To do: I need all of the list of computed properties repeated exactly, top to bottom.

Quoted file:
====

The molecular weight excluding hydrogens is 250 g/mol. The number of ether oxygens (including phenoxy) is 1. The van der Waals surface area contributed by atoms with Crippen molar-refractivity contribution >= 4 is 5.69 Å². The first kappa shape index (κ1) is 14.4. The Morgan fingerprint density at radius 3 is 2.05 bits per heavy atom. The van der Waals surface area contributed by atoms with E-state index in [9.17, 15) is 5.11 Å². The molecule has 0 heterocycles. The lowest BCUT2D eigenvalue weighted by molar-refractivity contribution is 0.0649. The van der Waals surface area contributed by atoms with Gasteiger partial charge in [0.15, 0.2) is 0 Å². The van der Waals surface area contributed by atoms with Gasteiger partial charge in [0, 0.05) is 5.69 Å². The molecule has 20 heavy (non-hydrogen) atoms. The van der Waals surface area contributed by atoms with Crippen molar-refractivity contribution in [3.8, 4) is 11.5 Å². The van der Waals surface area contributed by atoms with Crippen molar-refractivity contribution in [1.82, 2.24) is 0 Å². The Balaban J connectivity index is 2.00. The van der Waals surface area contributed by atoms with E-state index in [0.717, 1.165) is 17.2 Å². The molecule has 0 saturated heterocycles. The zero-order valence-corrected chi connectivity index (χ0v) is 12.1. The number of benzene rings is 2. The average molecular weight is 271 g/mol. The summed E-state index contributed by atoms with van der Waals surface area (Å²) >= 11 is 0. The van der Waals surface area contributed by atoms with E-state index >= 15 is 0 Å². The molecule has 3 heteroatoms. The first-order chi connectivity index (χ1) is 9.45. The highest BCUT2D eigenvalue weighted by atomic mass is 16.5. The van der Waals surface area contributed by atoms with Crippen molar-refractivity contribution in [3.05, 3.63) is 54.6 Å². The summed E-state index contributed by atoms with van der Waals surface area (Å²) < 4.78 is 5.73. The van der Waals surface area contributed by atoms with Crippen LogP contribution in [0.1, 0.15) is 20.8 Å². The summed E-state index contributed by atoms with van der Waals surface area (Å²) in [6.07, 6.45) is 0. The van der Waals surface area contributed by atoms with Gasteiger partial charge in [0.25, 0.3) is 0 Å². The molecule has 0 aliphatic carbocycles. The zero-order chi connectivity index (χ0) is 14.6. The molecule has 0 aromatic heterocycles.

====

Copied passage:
The molecular weight excluding hydrogens is 250 g/mol. The number of ether oxygens (including phenoxy) is 1. The van der Waals surface area contributed by atoms with Crippen molar-refractivity contribution >= 4 is 5.69 Å². The first kappa shape index (κ1) is 14.4. The Morgan fingerprint density at radius 3 is 2.05 bits per heavy atom. The van der Waals surface area contributed by atoms with E-state index in [9.17, 15) is 5.11 Å². The molecule has 0 heterocycles. The lowest BCUT2D eigenvalue weighted by molar-refractivity contribution is 0.0649. The van der Waals surface area contributed by atoms with Gasteiger partial charge in [0.15, 0.2) is 0 Å². The van der Waals surface area contributed by atoms with Gasteiger partial charge in [0, 0.05) is 5.69 Å². The molecule has 20 heavy (non-hydrogen) atoms. The van der Waals surface area contributed by atoms with Crippen molar-refractivity contribution in [3.8, 4) is 11.5 Å². The van der Waals surface area contributed by atoms with Crippen molar-refractivity contribution in [1.82, 2.24) is 0 Å². The Balaban J connectivity index is 2.00. The van der Waals surface area contributed by atoms with E-state index in [0.717, 1.165) is 17.2 Å². The molecule has 0 saturated heterocycles. The zero-order valence-corrected chi connectivity index (χ0v) is 12.1. The number of benzene rings is 2. The average molecular weight is 271 g/mol. The summed E-state index contributed by atoms with van der Waals surface area (Å²) >= 11 is 0. The van der Waals surface area contributed by atoms with E-state index >= 15 is 0 Å². The molecule has 3 heteroatoms. The first-order chi connectivity index (χ1) is 9.45. The highest BCUT2D eigenvalue weighted by atomic mass is 16.5. The van der Waals surface area contributed by atoms with Crippen molar-refractivity contribution in [3.05, 3.63) is 54.6 Å². The summed E-state index contributed by atoms with van der Waals surface area (Å²) < 4.78 is 5.73. The van der Waals surface area contributed by atoms with Crippen LogP contribution in [0.1, 0.15) is 20.8 Å². The summed E-state index contributed by atoms with van der Waals surface area (Å²) in [6.07, 6.45) is 0. The van der Waals surface area contributed by atoms with Gasteiger partial charge in [0.25, 0.3) is 0 Å². The molecule has 0 aliphatic carbocycles. The zero-order chi connectivity index (χ0) is 14.6. The molecule has 0 aromatic heterocycles.